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|Articles - July 2011|
|Wednesday, June 22, 2011|
This year's Private 150 list points to some encouraging news about the state’s economy.
The average annual revenue for this year’s group is up 7.7% over last year’s —$213.4 million. Total revenue for the 150 companies was $32.0 billion versus $29.7 billion last year. There were five companies with more than a billion in revenue this year. In 2010 there were just two.
You would think that this positive trend would have companies clamoring to tell their good news growth stories, but that’s not the case. You’ll notice there are some big companies missing from the list. It’s not because they aren’t growing. Our guess is that many of them are. But they decline to state their revenue figures, even though we list companies in a range of revenue, and don’t reveal their exact number. (Come on, the Private 150 shouldn't be that private.)
That’s a shame because if we could calculate the real total revenue growth for the state, that would give us a great barometer of where we are in digging out of our economic hole. It could not only give us hope but give us a good chart of what industries are doing well, where the job growth is and where investment might be wisest.
Here’s what we know from this year’s crop:
But growth hasn’t been limited to the largest companies, as our cover story on Bend shows. No area flew higher during the real estate bubble, and arguably no community crashed harder than Bend. It was the canary in the coal mine. In 2007, the real estate markets in Central and Southern Oregon were the first to fall and Bend took one of the nation’s sharpest plunges in its housing market.
We set out to find out how a community recovers from economic meltdown. What we found was surprising. After spending a week in Bend recently, we came away with many examples of small, healthy endeavors that are creating jobs and helping bring the area back to life. Large or small, all of these signs of recovery are welcome news.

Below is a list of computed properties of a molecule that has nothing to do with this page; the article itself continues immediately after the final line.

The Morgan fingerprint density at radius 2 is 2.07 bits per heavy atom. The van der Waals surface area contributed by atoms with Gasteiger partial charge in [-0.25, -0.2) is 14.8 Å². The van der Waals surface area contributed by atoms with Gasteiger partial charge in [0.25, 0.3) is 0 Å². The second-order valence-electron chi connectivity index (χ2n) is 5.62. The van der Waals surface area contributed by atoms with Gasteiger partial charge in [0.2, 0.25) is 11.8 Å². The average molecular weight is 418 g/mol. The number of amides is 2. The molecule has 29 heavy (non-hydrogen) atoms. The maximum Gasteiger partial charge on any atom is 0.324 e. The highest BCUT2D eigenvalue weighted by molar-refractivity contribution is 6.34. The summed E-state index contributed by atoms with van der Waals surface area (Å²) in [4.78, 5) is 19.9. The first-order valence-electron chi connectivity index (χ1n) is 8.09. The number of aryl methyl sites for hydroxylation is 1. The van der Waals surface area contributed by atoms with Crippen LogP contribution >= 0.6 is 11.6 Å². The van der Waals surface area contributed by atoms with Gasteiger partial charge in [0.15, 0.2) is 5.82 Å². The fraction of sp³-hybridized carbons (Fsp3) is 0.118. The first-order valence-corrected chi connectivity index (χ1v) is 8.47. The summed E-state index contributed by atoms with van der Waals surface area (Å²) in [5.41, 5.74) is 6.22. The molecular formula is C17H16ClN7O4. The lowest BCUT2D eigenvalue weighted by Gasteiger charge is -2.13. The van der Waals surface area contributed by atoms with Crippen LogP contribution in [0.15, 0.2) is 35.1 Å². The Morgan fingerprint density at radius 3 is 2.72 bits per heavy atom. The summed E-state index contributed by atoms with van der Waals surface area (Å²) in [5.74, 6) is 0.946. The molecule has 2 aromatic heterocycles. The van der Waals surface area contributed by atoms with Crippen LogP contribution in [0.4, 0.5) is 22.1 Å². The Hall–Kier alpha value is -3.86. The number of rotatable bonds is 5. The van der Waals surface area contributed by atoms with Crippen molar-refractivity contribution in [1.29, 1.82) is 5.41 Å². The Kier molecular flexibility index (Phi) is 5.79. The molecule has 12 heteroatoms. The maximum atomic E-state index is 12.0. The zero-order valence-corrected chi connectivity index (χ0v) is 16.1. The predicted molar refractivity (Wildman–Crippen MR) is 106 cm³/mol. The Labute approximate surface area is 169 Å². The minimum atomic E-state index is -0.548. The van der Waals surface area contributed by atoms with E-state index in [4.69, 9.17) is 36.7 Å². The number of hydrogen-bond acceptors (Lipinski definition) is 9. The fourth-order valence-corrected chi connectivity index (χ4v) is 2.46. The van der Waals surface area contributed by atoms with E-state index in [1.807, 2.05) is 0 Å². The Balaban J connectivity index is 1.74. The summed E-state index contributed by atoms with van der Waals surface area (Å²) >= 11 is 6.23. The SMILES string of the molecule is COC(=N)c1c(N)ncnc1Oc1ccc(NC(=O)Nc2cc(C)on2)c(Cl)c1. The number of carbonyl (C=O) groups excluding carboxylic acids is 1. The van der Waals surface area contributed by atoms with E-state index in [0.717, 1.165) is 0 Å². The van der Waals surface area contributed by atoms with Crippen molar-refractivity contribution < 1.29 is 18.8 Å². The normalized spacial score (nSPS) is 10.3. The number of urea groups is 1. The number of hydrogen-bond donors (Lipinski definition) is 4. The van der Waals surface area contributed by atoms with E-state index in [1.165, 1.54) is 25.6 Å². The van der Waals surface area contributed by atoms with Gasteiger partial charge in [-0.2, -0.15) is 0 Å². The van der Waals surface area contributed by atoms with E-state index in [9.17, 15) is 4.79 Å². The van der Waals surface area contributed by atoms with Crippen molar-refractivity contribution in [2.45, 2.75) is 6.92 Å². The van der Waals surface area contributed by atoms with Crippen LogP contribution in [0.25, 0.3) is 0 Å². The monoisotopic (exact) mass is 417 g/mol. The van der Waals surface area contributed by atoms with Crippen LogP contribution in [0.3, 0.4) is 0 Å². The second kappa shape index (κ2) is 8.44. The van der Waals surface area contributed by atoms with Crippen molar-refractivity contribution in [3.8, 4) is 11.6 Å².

Tuesday, October 14, 2014
BY JONATHAN FROCHTZWAJG
A flare-up in the Elliott Forest raises questions about détente in Oregon’s timber wars.
Wednesday, August 27, 2014
BY KLINT FINLEY
Treehouse CEO Ryan Carson builds a 21st-century trade school.
Thursday, October 02, 2014
Oregon Business magazine has named the sixth annual 100 Best Nonprofits to Work for in Oregon.
Thursday, September 25, 2014
BY JESSICA RIDGWAY
October's Launch article features Soul Kitchen, Easy Company and Slick's Big Time BBQ.
Friday, September 26, 2014
BY JASON NORRIS | GUEST BLOGGER
This post focuses on the recent release of the new Apple iPhone as well as Alibaba's IPO, the largest U.S. IPO in history.
Thursday, September 25, 2014
BY LINDA BAKER
Two businesswomen, two iconic food brands and one food-obsessed city. We thought this sounded like a recipe for good conversation. So in late August, Oregon Business sat down with Wendy Collie, CEO of New Seasons Market, and Kim Malek, owner of Salt & Straw, to discuss their rapidly expanding businesses and Oregon’s trendsetting food scene.
Monday, October 06, 2014
BY LINDA BAKER | OB EDITOR
Intel's manufacturing way station; Merkley's attack dog; Diamond Foods gets into the innovation business.
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